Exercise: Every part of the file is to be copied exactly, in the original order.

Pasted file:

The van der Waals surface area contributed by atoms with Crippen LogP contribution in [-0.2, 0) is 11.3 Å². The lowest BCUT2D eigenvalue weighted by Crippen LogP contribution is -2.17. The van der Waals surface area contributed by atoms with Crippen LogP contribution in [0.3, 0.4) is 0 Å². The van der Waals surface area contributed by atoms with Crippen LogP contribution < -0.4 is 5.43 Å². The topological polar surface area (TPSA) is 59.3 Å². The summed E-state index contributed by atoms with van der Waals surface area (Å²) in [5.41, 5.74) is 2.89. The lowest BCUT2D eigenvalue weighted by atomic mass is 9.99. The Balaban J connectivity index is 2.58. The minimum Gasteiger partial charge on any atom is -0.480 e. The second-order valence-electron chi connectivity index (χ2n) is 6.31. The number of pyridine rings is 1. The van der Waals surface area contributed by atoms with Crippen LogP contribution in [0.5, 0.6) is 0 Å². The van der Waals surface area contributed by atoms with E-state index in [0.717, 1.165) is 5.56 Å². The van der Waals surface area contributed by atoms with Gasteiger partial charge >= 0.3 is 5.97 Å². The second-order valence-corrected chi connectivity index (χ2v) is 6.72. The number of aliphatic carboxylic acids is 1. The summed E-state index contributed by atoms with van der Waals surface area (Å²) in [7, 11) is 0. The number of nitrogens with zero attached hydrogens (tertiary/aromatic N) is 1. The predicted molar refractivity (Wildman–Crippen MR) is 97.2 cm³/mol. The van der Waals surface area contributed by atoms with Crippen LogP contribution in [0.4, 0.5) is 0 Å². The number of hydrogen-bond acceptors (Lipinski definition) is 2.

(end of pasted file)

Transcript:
The van der Waals surface area contributed by atoms with Crippen LogP contribution in [-0.2, 0) is 11.3 Å². The lowest BCUT2D eigenvalue weighted by Crippen LogP contribution is -2.17. The van der Waals surface area contributed by atoms with Crippen LogP contribution in [0.3, 0.4) is 0 Å². The van der Waals surface area contributed by atoms with Crippen LogP contribution < -0.4 is 5.43 Å². The topological polar surface area (TPSA) is 59.3 Å². The summed E-state index contributed by atoms with van der Waals surface area (Å²) in [5.41, 5.74) is 2.89. The lowest BCUT2D eigenvalue weighted by atomic mass is 9.99. The Balaban J connectivity index is 2.58. The minimum Gasteiger partial charge on any atom is -0.480 e. The second-order valence-electron chi connectivity index (χ2n) is 6.31. The number of pyridine rings is 1. The van der Waals surface area contributed by atoms with Crippen LogP contribution in [0.5, 0.6) is 0 Å². The van der Waals surface area contributed by atoms with E-state index in [0.717, 1.165) is 5.56 Å². The van der Waals surface area contributed by atoms with Gasteiger partial charge >= 0.3 is 5.97 Å². The second-order valence-corrected chi connectivity index (χ2v) is 6.72. The number of aliphatic carboxylic acids is 1. The summed E-state index contributed by atoms with van der Waals surface area (Å²) in [7, 11) is 0. The number of nitrogens with zero attached hydrogens (tertiary/aromatic N) is 1. The predicted molar refractivity (Wildman–Crippen MR) is 97.2 cm³/mol. The van der Waals surface area contributed by atoms with Crippen LogP contribution in [0.4, 0.5) is 0 Å². The number of hydrogen-bond acceptors (Lipinski definition) is 2.